But in his dissenting judgment, Justice Ohimai Ovbiagele upheld the petitioners’ case by nullifying the results in seven out of the 21 local government areas in the state. He ordered INEC to withdraw the certificate of return issued to Governor Bello, just as he asked the commission to conduct a fresh election in seven LGAs within three months.
In the petitions before the tribunal, they alleged that Governor Bello was not duly elected by majority of the lawful votes cast at the said governorship election in Kogi state. “That the election was invalid by reason of non-compliance with the provisions of the Electoral Act 2010 (As Amended); that the election was invalid by reasons of corrupt practices with the provisions of the Electoral Act 2010 (As Amended)’’. The petitions contain several allegations of corrupt practices. In support of their allegations, the petitioners lodged several truckloads of documentary evidence. They however called 32 witnesses, including two INEC staff subpoenaed to produce documents and to testify, witnesses that alleged over voting in various polling units, 17 witnesses that alleged cancellation of results and two expert witnesses.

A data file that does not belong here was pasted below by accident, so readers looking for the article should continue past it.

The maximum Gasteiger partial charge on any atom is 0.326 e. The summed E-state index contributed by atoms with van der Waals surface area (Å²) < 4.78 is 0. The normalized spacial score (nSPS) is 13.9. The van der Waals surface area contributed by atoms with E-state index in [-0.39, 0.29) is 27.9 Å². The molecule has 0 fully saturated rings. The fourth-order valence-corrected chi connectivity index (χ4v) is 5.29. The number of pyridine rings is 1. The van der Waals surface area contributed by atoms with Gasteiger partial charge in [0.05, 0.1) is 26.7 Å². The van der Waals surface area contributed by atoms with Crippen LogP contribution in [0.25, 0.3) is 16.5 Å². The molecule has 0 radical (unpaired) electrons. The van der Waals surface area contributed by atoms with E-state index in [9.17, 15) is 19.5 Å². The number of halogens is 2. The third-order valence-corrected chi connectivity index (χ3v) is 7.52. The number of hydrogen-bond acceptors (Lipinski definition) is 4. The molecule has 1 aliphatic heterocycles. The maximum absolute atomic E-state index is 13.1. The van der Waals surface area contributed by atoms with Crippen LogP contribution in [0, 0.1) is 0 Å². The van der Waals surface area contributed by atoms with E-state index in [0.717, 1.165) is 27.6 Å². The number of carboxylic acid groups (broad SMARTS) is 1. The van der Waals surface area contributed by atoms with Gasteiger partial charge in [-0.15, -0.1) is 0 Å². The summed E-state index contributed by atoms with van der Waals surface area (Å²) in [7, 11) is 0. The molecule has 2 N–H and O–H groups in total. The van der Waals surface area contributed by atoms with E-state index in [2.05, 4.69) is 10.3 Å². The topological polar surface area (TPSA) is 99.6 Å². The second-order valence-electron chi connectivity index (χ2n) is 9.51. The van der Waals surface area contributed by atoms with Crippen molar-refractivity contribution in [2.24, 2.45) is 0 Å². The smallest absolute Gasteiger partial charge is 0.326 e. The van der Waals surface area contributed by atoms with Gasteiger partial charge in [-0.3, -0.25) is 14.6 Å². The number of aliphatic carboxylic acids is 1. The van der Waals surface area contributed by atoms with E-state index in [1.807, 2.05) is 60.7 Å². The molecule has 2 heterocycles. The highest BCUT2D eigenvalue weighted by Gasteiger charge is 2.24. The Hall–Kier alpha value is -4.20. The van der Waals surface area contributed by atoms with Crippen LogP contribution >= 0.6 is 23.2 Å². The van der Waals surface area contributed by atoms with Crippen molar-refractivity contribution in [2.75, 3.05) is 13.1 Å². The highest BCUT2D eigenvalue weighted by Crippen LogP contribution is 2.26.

Curiously, virtually all the witness statements on oath adopted before the tribunal in proof of the above allegations of corrupt practices were drafted in a repetitive chorus, thereby seeming to mimic themselves. Truth will always shine better when challenged. However, Governor Yahaya Bello had through his lawyer, J.B. Daudu (SAN), filed a reply on January 7, 2020 denying all allegations of electoral malpractices made in the petition. The governor also stated that contrary to the petitioners’ allegations, the said election was conducted in substantial compliance with the provisions of the Electoral Act 2010 (as amended) and that he was in consequence, duly elected by a majority of lawful votes cast thereat. Consequently, he urged the tribunal to dismiss the petition with substantial costs.